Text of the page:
Bills would allow gambling without Greyhounds


Bills would allow gambling without
greyhounds
Derby Lane in St. Petersburg won't change its racing schedule if a bill passes the legislature that would allow gambling at racing sites without actually having dog races.

Derby Lane in St. Petersburg won’t change its racing
schedule if a bill passes the legislature that would allow gambling at racing
sites without actually having dog races.
TALLAHASSEE – There may be
a lot fewer greyhounds running in the nation’s dog-racing capital if bills
moving through the state Legislature receive final
approval.
“We have no plans
on altering our racing schedule whatsoever,” said Vera Rasnake, spokeswoman for
the St. Petersburg track.

Rasnake’s
assessment comes as the Legislature considers bills that would allow greyhound
sites to cease live racing to focus on card rooms. Current law requires tracks
to run a certain amount of races in order to operate poker
games.

Aside from Derby
Lane’s outlook, greyhound racing has foundered elsewhere in the state as
gamblers turn to cards, slot machines and Indian casinos that have recently
expanded offerings with the Legislature’s blessing.

Florida has been
the nation’s top dog-racing state, with 16 facilities. But the total “handle,”
or amount wagered on greyhounds statewide, has decreased from $633 million in
1999-2000 to $292 million in 2009-2010.

Tampa Greyhound
Track is among four Florida sites that has shipped its racing slate to other
tracks. Tampa Greyhound, on Nebraska Avenue, now focuses exclusively on its
Lucky’s Card Room and moved its half-year schedule across the bay to Derby Lane.
That strategy falls within the Legislature’s mandate of offering live
racing.

Supporters of the
legislation said they want to allow the market to drive racing schedules, not
artificial state requirements.

“Whatever gambling
scheme that we had in the past is not working any more,” said Sen. Ellyn
Bogdanoff, chairwoman of the Senate Budget Subcommittee on Finance and Tax,
which passed the bill on Wednesday.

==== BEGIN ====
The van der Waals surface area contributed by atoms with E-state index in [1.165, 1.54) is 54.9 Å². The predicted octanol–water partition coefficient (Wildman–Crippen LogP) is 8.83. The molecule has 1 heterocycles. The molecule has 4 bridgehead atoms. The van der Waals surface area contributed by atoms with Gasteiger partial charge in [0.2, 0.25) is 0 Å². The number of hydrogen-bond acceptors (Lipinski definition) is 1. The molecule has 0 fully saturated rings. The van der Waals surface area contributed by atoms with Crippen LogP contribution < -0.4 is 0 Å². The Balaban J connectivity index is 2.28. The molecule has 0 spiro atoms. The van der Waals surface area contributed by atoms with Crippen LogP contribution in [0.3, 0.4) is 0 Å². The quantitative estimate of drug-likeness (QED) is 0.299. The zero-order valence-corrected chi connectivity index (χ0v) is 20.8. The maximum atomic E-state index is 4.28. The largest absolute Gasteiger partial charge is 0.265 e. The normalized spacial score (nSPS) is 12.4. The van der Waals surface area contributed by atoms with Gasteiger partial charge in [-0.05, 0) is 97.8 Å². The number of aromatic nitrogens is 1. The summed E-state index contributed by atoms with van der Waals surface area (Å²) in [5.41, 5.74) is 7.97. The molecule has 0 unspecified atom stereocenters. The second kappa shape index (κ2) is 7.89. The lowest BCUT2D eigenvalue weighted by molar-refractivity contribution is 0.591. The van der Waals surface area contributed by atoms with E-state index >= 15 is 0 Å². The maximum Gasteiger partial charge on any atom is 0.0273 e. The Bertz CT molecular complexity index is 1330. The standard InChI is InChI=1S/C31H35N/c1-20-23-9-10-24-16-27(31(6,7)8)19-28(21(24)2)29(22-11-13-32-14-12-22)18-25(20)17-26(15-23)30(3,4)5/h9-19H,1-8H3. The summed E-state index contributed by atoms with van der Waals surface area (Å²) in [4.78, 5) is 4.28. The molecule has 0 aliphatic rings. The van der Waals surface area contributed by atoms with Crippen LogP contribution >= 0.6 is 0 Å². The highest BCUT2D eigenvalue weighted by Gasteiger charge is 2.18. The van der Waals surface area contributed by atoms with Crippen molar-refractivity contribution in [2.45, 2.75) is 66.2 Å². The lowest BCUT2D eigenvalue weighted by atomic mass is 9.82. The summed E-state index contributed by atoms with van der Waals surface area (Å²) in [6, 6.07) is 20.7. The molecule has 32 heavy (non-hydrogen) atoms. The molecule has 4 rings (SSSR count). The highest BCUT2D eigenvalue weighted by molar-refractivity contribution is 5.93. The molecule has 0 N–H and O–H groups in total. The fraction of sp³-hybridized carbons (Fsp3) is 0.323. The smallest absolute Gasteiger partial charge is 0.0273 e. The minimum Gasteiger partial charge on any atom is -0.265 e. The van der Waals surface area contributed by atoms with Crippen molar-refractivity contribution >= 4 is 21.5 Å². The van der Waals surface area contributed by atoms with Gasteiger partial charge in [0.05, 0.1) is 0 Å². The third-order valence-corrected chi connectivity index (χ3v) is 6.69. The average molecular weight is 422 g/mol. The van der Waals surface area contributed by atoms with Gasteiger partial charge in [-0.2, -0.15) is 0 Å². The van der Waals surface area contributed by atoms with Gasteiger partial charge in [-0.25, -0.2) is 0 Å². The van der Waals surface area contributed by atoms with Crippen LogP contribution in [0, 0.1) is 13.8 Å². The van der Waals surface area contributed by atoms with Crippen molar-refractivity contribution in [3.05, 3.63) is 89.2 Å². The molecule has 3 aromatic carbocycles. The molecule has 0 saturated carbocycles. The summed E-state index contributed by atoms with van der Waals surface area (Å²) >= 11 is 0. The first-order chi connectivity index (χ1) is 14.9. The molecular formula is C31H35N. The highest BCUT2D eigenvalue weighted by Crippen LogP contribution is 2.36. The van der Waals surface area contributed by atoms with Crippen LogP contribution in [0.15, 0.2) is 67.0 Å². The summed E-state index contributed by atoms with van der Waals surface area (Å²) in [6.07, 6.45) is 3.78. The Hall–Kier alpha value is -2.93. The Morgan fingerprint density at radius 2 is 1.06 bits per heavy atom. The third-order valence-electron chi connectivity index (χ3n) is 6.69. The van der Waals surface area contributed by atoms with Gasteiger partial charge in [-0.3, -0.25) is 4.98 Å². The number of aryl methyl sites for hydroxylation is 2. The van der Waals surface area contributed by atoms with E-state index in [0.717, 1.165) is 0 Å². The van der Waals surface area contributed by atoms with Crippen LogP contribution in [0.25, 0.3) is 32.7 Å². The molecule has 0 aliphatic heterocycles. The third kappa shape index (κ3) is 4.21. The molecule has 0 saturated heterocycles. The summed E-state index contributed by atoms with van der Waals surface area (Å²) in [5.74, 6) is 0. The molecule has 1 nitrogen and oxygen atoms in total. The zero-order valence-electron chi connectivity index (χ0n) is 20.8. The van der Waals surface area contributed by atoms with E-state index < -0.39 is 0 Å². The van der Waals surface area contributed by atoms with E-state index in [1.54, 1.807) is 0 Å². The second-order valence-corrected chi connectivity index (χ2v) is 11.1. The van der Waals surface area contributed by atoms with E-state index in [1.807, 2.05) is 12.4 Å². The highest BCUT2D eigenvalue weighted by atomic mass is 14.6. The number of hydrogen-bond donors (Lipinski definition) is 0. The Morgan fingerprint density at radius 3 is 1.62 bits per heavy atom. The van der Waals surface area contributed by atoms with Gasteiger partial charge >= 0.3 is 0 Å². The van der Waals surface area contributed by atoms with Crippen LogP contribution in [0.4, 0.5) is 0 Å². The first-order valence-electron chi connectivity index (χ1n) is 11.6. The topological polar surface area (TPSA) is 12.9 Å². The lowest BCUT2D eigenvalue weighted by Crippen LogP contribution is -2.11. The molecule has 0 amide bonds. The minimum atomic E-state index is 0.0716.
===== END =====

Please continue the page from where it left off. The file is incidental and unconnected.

“We have a
decision to make as to whether we want to allow our businesses to grow or if we
want to strategically and statutorily run them out of businesses,” said
Bogdanoff, a Republican from Fort Lauderdale.

Sen. Jim Norman
said Indian casinos, dog racing, horse racing and jai-alai have all had their
waves of popularity. He noted that a Home Depot now stands on the Dale Mabry
Highway site of the former Tampa Jai-Alai Fronton.

“I’ve seen the
evolution of things over the time periods,” said Norman, a Tampa Republican.
“The market changes. We need to get out of the way.”

Opponents of the
bill, including the Florida and National Greyhound Associations, said continuing
the existing racing slates would protect over 3,000 jobs and produce more than
$5 million in state revenue.

Meanwhile, Crystal
Carroll, a greyhound trainer and breeder from Miami, feared that the widespread
elimination of racing would release a flood of unwanted dogs onto the adoption
market.

“There’s no
phase-out plan in the bill,” she said. “It’s really irresponsible to me. They
don’t understand the sheer number of dogs this could affect.”

Carroll put the
figure at 10,000 dogs. “I know what it would be like on the adoption end,” she
said. “There’s no way to handle that many animals.”

A House companion
passed out of a committee earlier this week and has one more hearing scheduled
before going to a full floor vote. The Senate bill has two more committee
stops.

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